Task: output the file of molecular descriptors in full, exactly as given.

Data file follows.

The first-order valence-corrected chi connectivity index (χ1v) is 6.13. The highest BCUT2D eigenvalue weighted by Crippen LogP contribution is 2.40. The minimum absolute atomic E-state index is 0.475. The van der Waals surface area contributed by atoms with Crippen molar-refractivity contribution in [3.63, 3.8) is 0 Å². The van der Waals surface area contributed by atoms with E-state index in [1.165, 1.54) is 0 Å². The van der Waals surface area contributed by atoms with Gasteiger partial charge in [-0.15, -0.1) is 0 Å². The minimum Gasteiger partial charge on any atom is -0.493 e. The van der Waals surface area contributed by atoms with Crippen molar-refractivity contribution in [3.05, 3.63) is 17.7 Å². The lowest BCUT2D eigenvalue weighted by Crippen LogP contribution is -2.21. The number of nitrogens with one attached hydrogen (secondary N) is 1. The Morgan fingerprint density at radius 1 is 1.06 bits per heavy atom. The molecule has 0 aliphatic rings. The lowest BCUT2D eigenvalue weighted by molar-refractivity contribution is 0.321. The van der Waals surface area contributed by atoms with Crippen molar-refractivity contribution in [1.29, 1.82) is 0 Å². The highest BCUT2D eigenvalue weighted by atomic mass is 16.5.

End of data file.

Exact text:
The first-order valence-corrected chi connectivity index (χ1v) is 6.13. The highest BCUT2D eigenvalue weighted by Crippen LogP contribution is 2.40. The minimum absolute atomic E-state index is 0.475. The van der Waals surface area contributed by atoms with Crippen molar-refractivity contribution in [3.63, 3.8) is 0 Å². The van der Waals surface area contributed by atoms with E-state index in [1.165, 1.54) is 0 Å². The van der Waals surface area contributed by atoms with Gasteiger partial charge in [-0.15, -0.1) is 0 Å². The minimum Gasteiger partial charge on any atom is -0.493 e. The van der Waals surface area contributed by atoms with Crippen molar-refractivity contribution in [3.05, 3.63) is 17.7 Å². The lowest BCUT2D eigenvalue weighted by Crippen LogP contribution is -2.21. The number of nitrogens with one attached hydrogen (secondary N) is 1. The Morgan fingerprint density at radius 1 is 1.06 bits per heavy atom. The molecule has 0 aliphatic rings. The lowest BCUT2D eigenvalue weighted by molar-refractivity contribution is 0.321. The van der Waals surface area contributed by atoms with Crippen molar-refractivity contribution in [1.29, 1.82) is 0 Å². The highest BCUT2D eigenvalue weighted by atomic mass is 16.5.